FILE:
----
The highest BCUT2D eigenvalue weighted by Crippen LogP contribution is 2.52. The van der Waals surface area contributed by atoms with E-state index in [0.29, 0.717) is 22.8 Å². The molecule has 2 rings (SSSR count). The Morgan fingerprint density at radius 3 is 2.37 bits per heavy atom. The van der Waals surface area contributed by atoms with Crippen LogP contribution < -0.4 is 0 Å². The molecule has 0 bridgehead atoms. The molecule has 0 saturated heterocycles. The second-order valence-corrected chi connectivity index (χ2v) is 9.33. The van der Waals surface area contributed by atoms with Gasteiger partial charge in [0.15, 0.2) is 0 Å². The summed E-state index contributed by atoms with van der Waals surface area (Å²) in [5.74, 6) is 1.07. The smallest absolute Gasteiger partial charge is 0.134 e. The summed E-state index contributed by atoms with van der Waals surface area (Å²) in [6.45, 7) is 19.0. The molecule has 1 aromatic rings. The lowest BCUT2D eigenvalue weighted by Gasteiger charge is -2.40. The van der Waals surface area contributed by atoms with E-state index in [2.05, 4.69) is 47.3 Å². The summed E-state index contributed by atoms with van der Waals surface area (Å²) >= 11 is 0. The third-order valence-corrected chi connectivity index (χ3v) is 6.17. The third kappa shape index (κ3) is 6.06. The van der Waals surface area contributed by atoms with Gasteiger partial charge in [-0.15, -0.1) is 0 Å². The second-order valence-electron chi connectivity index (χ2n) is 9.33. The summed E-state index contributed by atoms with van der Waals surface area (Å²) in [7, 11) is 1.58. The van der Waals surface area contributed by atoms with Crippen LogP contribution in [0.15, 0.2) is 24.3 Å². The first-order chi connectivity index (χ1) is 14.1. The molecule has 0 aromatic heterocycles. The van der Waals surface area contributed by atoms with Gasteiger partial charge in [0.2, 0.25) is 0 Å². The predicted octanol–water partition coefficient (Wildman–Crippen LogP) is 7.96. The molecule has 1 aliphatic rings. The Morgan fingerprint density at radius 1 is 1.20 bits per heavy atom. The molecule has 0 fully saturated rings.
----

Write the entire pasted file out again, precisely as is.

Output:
The highest BCUT2D eigenvalue weighted by Crippen LogP contribution is 2.52. The van der Waals surface area contributed by atoms with E-state index in [0.29, 0.717) is 22.8 Å². The molecule has 2 rings (SSSR count). The Morgan fingerprint density at radius 3 is 2.37 bits per heavy atom. The van der Waals surface area contributed by atoms with Crippen LogP contribution < -0.4 is 0 Å². The molecule has 0 bridgehead atoms. The molecule has 0 saturated heterocycles. The second-order valence-corrected chi connectivity index (χ2v) is 9.33. The van der Waals surface area contributed by atoms with Gasteiger partial charge in [0.15, 0.2) is 0 Å². The summed E-state index contributed by atoms with van der Waals surface area (Å²) in [5.74, 6) is 1.07. The smallest absolute Gasteiger partial charge is 0.134 e. The summed E-state index contributed by atoms with van der Waals surface area (Å²) in [6.45, 7) is 19.0. The molecule has 1 aromatic rings. The lowest BCUT2D eigenvalue weighted by Gasteiger charge is -2.40. The van der Waals surface area contributed by atoms with E-state index in [2.05, 4.69) is 47.3 Å². The summed E-state index contributed by atoms with van der Waals surface area (Å²) >= 11 is 0. The third-order valence-corrected chi connectivity index (χ3v) is 6.17. The third kappa shape index (κ3) is 6.06. The van der Waals surface area contributed by atoms with Gasteiger partial charge in [-0.15, -0.1) is 0 Å². The second-order valence-electron chi connectivity index (χ2n) is 9.33. The summed E-state index contributed by atoms with van der Waals surface area (Å²) in [7, 11) is 1.58. The van der Waals surface area contributed by atoms with Crippen LogP contribution in [0.15, 0.2) is 24.3 Å². The first-order chi connectivity index (χ1) is 14.1. The molecule has 0 aromatic heterocycles. The van der Waals surface area contributed by atoms with Gasteiger partial charge in [0.2, 0.25) is 0 Å². The predicted octanol–water partition coefficient (Wildman–Crippen LogP) is 7.96. The molecule has 1 aliphatic rings. The Morgan fingerprint density at radius 1 is 1.20 bits per heavy atom. The molecule has 0 fully saturated rings.